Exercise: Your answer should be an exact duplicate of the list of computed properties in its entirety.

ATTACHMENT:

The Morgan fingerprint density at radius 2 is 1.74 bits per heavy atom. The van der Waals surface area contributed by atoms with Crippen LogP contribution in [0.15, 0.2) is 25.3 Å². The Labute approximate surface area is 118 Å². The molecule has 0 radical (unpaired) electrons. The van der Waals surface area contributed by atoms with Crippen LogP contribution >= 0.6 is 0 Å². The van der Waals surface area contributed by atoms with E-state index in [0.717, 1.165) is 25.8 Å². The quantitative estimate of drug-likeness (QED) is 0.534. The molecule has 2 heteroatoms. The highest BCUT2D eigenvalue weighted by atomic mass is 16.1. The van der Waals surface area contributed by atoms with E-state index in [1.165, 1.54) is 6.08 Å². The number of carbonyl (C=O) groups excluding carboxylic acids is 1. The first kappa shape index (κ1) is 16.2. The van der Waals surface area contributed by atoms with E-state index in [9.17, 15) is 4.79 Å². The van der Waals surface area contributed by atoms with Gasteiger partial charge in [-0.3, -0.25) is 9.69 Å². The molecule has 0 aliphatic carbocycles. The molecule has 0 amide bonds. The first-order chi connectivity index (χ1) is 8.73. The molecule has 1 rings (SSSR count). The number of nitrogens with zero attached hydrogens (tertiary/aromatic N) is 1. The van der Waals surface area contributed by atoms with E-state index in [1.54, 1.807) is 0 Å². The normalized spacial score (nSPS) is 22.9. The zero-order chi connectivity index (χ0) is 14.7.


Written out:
The Morgan fingerprint density at radius 2 is 1.74 bits per heavy atom. The van der Waals surface area contributed by atoms with Crippen LogP contribution in [0.15, 0.2) is 25.3 Å². The Labute approximate surface area is 118 Å². The molecule has 0 radical (unpaired) electrons. The van der Waals surface area contributed by atoms with Crippen LogP contribution >= 0.6 is 0 Å². The van der Waals surface area contributed by atoms with E-state index in [0.717, 1.165) is 25.8 Å². The quantitative estimate of drug-likeness (QED) is 0.534. The molecule has 2 heteroatoms. The highest BCUT2D eigenvalue weighted by atomic mass is 16.1. The van der Waals surface area contributed by atoms with E-state index in [1.165, 1.54) is 6.08 Å². The number of carbonyl (C=O) groups excluding carboxylic acids is 1. The first kappa shape index (κ1) is 16.2. The van der Waals surface area contributed by atoms with E-state index in [9.17, 15) is 4.79 Å². The van der Waals surface area contributed by atoms with Gasteiger partial charge in [-0.3, -0.25) is 9.69 Å². The molecule has 0 aliphatic carbocycles. The molecule has 0 amide bonds. The first-order chi connectivity index (χ1) is 8.73. The molecule has 1 rings (SSSR count). The number of nitrogens with zero attached hydrogens (tertiary/aromatic N) is 1. The van der Waals surface area contributed by atoms with E-state index in [1.54, 1.807) is 0 Å². The normalized spacial score (nSPS) is 22.9. The zero-order chi connectivity index (χ0) is 14.7.